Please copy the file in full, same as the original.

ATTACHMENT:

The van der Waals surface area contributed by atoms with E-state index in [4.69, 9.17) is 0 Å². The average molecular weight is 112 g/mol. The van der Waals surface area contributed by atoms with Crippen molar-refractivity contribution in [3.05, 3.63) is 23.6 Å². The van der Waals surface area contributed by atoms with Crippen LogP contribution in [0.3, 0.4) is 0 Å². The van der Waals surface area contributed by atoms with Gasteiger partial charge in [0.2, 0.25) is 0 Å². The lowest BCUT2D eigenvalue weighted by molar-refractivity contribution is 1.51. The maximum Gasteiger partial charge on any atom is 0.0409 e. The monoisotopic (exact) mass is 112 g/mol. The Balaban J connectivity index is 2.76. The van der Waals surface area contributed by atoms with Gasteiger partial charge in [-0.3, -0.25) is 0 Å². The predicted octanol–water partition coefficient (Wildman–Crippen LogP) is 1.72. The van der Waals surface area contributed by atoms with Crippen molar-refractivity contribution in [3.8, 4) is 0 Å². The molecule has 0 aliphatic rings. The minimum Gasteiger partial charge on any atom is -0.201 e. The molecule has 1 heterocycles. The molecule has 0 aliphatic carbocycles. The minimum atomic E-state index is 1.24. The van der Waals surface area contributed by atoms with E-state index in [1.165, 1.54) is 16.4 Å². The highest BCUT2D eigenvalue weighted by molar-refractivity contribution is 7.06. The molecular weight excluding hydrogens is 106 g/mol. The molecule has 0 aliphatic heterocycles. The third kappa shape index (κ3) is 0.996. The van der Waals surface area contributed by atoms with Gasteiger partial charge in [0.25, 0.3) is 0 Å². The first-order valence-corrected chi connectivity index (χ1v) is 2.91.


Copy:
The van der Waals surface area contributed by atoms with E-state index in [4.69, 9.17) is 0 Å². The average molecular weight is 112 g/mol. The van der Waals surface area contributed by atoms with Crippen molar-refractivity contribution in [3.05, 3.63) is 23.6 Å². The van der Waals surface area contributed by atoms with Crippen LogP contribution in [0.3, 0.4) is 0 Å². The van der Waals surface area contributed by atoms with Gasteiger partial charge in [0.2, 0.25) is 0 Å². The lowest BCUT2D eigenvalue weighted by molar-refractivity contribution is 1.51. The maximum Gasteiger partial charge on any atom is 0.0409 e. The monoisotopic (exact) mass is 112 g/mol. The Balaban J connectivity index is 2.76. The van der Waals surface area contributed by atoms with Gasteiger partial charge in [-0.3, -0.25) is 0 Å². The predicted octanol–water partition coefficient (Wildman–Crippen LogP) is 1.72. The van der Waals surface area contributed by atoms with Crippen molar-refractivity contribution in [3.8, 4) is 0 Å². The molecule has 0 aliphatic rings. The minimum Gasteiger partial charge on any atom is -0.201 e. The molecule has 1 heterocycles. The molecule has 0 aliphatic carbocycles. The minimum atomic E-state index is 1.24. The van der Waals surface area contributed by atoms with E-state index in [1.165, 1.54) is 16.4 Å². The highest BCUT2D eigenvalue weighted by molar-refractivity contribution is 7.06. The molecular weight excluding hydrogens is 106 g/mol. The molecule has 0 aliphatic heterocycles. The third kappa shape index (κ3) is 0.996. The van der Waals surface area contributed by atoms with Gasteiger partial charge in [0.25, 0.3) is 0 Å². The first-order valence-corrected chi connectivity index (χ1v) is 2.91.